11. Scientists gain new understanding of disease-causing bacteria
Post Your Comments:
*Name:
*Comment:
*Email:
(Date:3/3/2016)... MONTEREY, Calif. , March 3, 2016  FlexTech, ... in the categories of Innovation, Research & Development, Leadership ... Industry Leadership. This is the 9 th year ... select group of companies and individuals from past ... nominations based on a pre-described set of criteria, by ...
(Date:3/2/2016)... http://www.researchandmarkets.com/research/wzwqtz/global_biometrics ... "Global Biometrics Market in Hospitality Sector 2016-2020" ... , , Global biometrics market in the ... of around 27%   --> ... addition of the  "Global Biometrics Market in ...
(Date:3/1/2016)... March 1, 2016  (RSAC Booth #3041) – True ... whopping $118 billion is lost to false positives, where ... inaccurate fraud detection. At the RSA Conference 2016, NuData ... companies handle authentication by devaluing the data fraudsters have ... --> --> ...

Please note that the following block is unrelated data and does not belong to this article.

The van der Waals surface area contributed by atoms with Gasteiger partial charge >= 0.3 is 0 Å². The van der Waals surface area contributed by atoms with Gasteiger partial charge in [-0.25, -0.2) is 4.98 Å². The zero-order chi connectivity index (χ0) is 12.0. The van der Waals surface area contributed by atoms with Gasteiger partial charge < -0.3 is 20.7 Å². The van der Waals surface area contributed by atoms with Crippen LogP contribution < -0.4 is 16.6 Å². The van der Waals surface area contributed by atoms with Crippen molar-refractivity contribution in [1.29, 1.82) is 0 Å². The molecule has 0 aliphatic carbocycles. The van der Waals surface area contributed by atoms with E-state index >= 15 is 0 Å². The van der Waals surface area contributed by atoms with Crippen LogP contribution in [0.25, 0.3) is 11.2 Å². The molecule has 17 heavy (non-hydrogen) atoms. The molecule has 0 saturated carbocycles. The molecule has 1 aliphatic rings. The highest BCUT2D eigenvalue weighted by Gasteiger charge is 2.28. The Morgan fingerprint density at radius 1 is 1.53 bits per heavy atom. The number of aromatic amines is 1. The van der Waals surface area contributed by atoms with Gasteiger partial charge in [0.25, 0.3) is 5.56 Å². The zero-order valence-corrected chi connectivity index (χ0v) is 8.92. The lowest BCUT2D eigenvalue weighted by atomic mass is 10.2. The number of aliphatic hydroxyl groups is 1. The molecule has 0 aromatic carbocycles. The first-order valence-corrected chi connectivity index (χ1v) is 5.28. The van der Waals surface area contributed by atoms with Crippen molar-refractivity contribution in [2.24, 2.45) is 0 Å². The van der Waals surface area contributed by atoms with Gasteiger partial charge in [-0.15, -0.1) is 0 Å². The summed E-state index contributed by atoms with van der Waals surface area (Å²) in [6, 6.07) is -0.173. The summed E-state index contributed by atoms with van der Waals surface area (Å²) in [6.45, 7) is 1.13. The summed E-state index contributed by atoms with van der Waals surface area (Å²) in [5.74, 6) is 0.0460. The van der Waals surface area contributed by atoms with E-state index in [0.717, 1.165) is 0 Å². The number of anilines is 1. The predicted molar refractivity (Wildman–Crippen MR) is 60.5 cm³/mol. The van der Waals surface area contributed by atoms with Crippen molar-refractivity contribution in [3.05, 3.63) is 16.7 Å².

Breaking Biology News(10 mins):
(Date:5/6/2016)... ... May 06, 2016 , ... This June 3-6, SonoDepot ... an exclusive sales and service provider of the ALPINION line, reps will educate attendees ... conference for healthcare technology management. The event draws more than 2,200 biomedical equipment technicians, ...
(Date:5/4/2016)... ... May 05, 2016 , ... CereScan, ... the National Stroke Association during National Stroke Awareness Month in May. An ... pages throughout the month. CereScan will donate $1 up to a maximum ...
(Date:5/4/2016)... 2016 According to a new ... - Global Industry Analysis, Size, Share, Growth, Trends, and ... to expand at a CAGR of 17.1% from 2016 ... Metabolomics is the extensive study of small ... or organisms. Together, these small molecules and their interactions ...
(Date:5/3/2016)... ... ... In a list published by the Boston Business Journal, iLab Solutions ... small percentage of the state's 615,000+ small businesses. The list examined companies based in ... 2012 to 2015. , As this award comes on the heels of ...
Breaking Biology Technology: